Government Job Profile: School Principal
A school principal must be a versatile leader. In any given day the principal can be a curriculum consultant, budget analyst, public relations representative, mediator, disciplinarian, and manager. If you like a varied workday, this could be a job for you.
The principal is held accountable for all aspects of a school. While the principal formally reports to the school superintendent or an assistant superintendent, the principal answers to many different people. The school staff expects leadership; parents expect a quality education and a safe environment for their children, and the community expects tax money to be spent wisely and student achievement on a standardized test to be up to par with the rest of the state’s schools.
The Selection Process
Principals are selected by the superintendent, assistant superintendent or a hiring panel. The hiring panel members depend on the particular job and the political forces in play at the time. The more politically charged the environment, the more unconventional the hiring panel membership will be. If there is a school board member particularly interested in the school, that board member may work their way onto the panel. Otherwise, the hiring process is similar to that of other senior management positions in other fields.
The Education You'll Need
Most principals hold master’s degrees in education administration or educational leadership. Bachelor’s degrees are often acceptable, but candidates with advanced degrees are preferable. Job postings may be written in such a way that candidates with only a bachelor’s degree are required to have more work experience than candidates with advanced degrees.
The Experience You Need
Principal positions are jobs individuals assume mid-career. Principals often have experience as teachers and as assistant principals. Some states require principals to have direct teaching experience before they can become principals.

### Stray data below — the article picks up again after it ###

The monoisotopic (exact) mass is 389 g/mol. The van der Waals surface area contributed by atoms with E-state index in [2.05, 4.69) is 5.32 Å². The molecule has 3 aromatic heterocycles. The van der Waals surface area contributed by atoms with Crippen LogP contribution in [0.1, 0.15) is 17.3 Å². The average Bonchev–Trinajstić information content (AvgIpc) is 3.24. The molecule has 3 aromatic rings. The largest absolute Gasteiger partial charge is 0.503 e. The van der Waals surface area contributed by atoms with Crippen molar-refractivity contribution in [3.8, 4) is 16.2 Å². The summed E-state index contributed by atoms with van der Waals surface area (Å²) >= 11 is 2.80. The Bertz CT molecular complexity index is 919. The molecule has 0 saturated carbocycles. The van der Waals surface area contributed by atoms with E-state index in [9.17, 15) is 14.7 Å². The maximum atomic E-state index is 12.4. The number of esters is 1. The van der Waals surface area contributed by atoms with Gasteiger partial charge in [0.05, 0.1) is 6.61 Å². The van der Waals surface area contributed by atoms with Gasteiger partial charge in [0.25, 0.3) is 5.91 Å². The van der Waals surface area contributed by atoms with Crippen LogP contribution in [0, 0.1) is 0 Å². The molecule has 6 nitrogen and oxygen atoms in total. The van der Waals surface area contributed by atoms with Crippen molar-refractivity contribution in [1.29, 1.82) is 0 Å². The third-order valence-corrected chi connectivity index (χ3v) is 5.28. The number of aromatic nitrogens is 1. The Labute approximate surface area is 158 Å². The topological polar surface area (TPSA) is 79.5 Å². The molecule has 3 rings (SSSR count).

What You'll Do
A principal manages all faculty and staff at a school. The principal is held responsible for the school’s academic performance and for the safety of students while they’re on school grounds.
A school’s performance is primarily measured by how students perform on standardized tests. Principals in high performing schools are expected to keep their school’s test scores high. Principals in low performing schools are expected to foster improvement in the scores each year until the school becomes high performing.
The principal decides how the school’s funds are spent. With general guidance from the district’s school board and more specific instruction from the superintendent and other district office staff, the principal decides how to most effectively spend the money allotted to the school.
Hiring decisions are overseen by the principal with little interference from the district office. Human resources staff in the central office may assist in the administrative tasks of hiring, but the selections of assistant principals, teachers, counselors, librarians and other staff are left to the principal’s professional judgment.
Strong management skills are essential to running an effective school. Teachers should trust that the operations of the school are well looked after, so they can focus on their students. Teachers should also feel like their principal is going to back them up when they refer students for disciplinary action. The support staff looks to the principal for leadership. Whether good or bad, the support staff will often follow the behaviors modeled by the principal.
The principal is the public face of the school. When parents want to take their concerns straight to the top, the principal is the person they contact. Principals learn quickly how to deal with irate parents who think their child has been shortchanged in some way. The principal separates facts from lies and exaggerations to get to the heart of an issue so he or she can address it and move onto the myriad of other issues demanding the principal’s attention.
What You'll Earn
High school principals tend to make more than middle school principals, who tend to make more than elementary school principals.